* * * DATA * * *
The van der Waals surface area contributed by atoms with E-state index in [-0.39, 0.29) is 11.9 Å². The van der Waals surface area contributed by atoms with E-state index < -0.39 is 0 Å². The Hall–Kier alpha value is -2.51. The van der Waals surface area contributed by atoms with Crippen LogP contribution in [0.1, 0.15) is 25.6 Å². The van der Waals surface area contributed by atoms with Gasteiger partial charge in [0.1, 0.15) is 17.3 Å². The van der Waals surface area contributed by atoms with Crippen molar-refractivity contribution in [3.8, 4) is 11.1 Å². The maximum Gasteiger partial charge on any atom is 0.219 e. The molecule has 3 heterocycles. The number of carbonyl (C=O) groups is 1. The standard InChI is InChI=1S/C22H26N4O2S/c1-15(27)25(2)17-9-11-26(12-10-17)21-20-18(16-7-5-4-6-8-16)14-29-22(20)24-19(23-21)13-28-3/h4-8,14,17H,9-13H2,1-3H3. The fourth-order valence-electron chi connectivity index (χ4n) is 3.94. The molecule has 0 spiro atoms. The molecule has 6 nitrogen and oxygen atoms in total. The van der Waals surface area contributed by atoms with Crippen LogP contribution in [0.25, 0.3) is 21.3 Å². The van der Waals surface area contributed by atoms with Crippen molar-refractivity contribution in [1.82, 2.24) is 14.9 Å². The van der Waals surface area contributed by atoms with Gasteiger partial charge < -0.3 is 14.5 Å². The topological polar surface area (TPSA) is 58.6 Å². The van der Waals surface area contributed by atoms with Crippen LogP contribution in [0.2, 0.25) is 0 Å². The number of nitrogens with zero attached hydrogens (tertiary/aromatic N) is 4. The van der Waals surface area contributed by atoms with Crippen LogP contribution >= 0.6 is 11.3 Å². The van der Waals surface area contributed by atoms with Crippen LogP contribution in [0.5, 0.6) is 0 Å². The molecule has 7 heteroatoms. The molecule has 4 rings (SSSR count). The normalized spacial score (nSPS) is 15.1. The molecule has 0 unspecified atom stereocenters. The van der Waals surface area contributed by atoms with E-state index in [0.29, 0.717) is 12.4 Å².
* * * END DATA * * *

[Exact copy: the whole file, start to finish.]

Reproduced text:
The van der Waals surface area contributed by atoms with E-state index in [-0.39, 0.29) is 11.9 Å². The van der Waals surface area contributed by atoms with E-state index < -0.39 is 0 Å². The Hall–Kier alpha value is -2.51. The van der Waals surface area contributed by atoms with Crippen LogP contribution in [0.1, 0.15) is 25.6 Å². The van der Waals surface area contributed by atoms with Gasteiger partial charge in [0.1, 0.15) is 17.3 Å². The van der Waals surface area contributed by atoms with Crippen molar-refractivity contribution in [3.8, 4) is 11.1 Å². The maximum Gasteiger partial charge on any atom is 0.219 e. The molecule has 3 heterocycles. The number of carbonyl (C=O) groups is 1. The standard InChI is InChI=1S/C22H26N4O2S/c1-15(27)25(2)17-9-11-26(12-10-17)21-20-18(16-7-5-4-6-8-16)14-29-22(20)24-19(23-21)13-28-3/h4-8,14,17H,9-13H2,1-3H3. The fourth-order valence-electron chi connectivity index (χ4n) is 3.94. The molecule has 0 spiro atoms. The molecule has 6 nitrogen and oxygen atoms in total. The van der Waals surface area contributed by atoms with Crippen LogP contribution in [0.25, 0.3) is 21.3 Å². The van der Waals surface area contributed by atoms with Crippen molar-refractivity contribution in [1.82, 2.24) is 14.9 Å². The van der Waals surface area contributed by atoms with Gasteiger partial charge < -0.3 is 14.5 Å². The topological polar surface area (TPSA) is 58.6 Å². The van der Waals surface area contributed by atoms with Crippen LogP contribution in [0.2, 0.25) is 0 Å². The number of nitrogens with zero attached hydrogens (tertiary/aromatic N) is 4. The van der Waals surface area contributed by atoms with Crippen LogP contribution >= 0.6 is 11.3 Å². The van der Waals surface area contributed by atoms with Crippen LogP contribution in [0.5, 0.6) is 0 Å². The molecule has 7 heteroatoms. The molecule has 4 rings (SSSR count). The normalized spacial score (nSPS) is 15.1. The molecule has 0 unspecified atom stereocenters. The van der Waals surface area contributed by atoms with E-state index in [0.29, 0.717) is 12.4 Å².